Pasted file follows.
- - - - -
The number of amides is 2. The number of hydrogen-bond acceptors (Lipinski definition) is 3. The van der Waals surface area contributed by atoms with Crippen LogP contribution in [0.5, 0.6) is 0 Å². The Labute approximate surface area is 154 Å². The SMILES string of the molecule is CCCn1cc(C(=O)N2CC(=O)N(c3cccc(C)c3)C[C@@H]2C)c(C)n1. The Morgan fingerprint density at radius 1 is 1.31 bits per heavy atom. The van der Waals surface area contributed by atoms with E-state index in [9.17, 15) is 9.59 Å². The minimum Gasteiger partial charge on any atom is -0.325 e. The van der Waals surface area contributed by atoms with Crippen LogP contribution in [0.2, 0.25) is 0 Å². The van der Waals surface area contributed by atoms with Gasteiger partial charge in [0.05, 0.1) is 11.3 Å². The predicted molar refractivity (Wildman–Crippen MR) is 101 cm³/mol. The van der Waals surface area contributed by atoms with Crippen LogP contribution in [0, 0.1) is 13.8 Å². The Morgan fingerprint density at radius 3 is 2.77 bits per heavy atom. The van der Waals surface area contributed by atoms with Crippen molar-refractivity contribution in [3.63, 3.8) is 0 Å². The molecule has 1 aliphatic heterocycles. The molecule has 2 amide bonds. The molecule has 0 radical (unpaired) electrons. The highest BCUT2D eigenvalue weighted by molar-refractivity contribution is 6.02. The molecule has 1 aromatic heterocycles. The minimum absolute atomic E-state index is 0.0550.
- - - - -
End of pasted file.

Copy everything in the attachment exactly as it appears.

The number of amides is 2. The number of hydrogen-bond acceptors (Lipinski definition) is 3. The van der Waals surface area contributed by atoms with Crippen LogP contribution in [0.5, 0.6) is 0 Å². The Labute approximate surface area is 154 Å². The SMILES string of the molecule is CCCn1cc(C(=O)N2CC(=O)N(c3cccc(C)c3)C[C@@H]2C)c(C)n1. The Morgan fingerprint density at radius 1 is 1.31 bits per heavy atom. The van der Waals surface area contributed by atoms with E-state index in [9.17, 15) is 9.59 Å². The minimum Gasteiger partial charge on any atom is -0.325 e. The van der Waals surface area contributed by atoms with Crippen LogP contribution in [0.2, 0.25) is 0 Å². The van der Waals surface area contributed by atoms with Gasteiger partial charge in [0.05, 0.1) is 11.3 Å². The predicted molar refractivity (Wildman–Crippen MR) is 101 cm³/mol. The van der Waals surface area contributed by atoms with Crippen LogP contribution in [0, 0.1) is 13.8 Å². The Morgan fingerprint density at radius 3 is 2.77 bits per heavy atom. The van der Waals surface area contributed by atoms with Crippen molar-refractivity contribution in [3.63, 3.8) is 0 Å². The molecule has 1 aliphatic heterocycles. The molecule has 2 amide bonds. The molecule has 0 radical (unpaired) electrons. The highest BCUT2D eigenvalue weighted by molar-refractivity contribution is 6.02. The molecule has 1 aromatic heterocycles. The minimum absolute atomic E-state index is 0.0550.